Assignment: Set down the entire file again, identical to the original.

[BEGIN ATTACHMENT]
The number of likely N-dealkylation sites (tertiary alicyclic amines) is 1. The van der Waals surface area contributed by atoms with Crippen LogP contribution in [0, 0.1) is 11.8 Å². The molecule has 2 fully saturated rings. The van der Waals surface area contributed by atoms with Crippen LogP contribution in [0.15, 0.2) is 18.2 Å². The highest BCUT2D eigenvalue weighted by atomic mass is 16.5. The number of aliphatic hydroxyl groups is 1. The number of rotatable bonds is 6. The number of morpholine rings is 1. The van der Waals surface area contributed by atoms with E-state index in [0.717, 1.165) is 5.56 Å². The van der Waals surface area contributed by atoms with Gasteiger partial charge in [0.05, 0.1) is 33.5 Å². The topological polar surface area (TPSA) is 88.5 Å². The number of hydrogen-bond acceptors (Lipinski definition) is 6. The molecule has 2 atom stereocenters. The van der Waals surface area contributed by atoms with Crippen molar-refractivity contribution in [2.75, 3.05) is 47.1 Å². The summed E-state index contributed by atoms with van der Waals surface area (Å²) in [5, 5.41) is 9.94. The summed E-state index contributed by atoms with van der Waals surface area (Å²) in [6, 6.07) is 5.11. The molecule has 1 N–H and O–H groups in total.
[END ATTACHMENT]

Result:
The number of likely N-dealkylation sites (tertiary alicyclic amines) is 1. The van der Waals surface area contributed by atoms with Crippen LogP contribution in [0, 0.1) is 11.8 Å². The molecule has 2 fully saturated rings. The van der Waals surface area contributed by atoms with Crippen LogP contribution in [0.15, 0.2) is 18.2 Å². The highest BCUT2D eigenvalue weighted by atomic mass is 16.5. The number of aliphatic hydroxyl groups is 1. The number of rotatable bonds is 6. The number of morpholine rings is 1. The van der Waals surface area contributed by atoms with E-state index in [0.717, 1.165) is 5.56 Å². The van der Waals surface area contributed by atoms with Gasteiger partial charge in [0.05, 0.1) is 33.5 Å². The topological polar surface area (TPSA) is 88.5 Å². The number of hydrogen-bond acceptors (Lipinski definition) is 6. The molecule has 2 atom stereocenters. The van der Waals surface area contributed by atoms with Crippen molar-refractivity contribution in [2.75, 3.05) is 47.1 Å². The summed E-state index contributed by atoms with van der Waals surface area (Å²) in [5, 5.41) is 9.94. The summed E-state index contributed by atoms with van der Waals surface area (Å²) in [6, 6.07) is 5.11. The molecule has 1 N–H and O–H groups in total.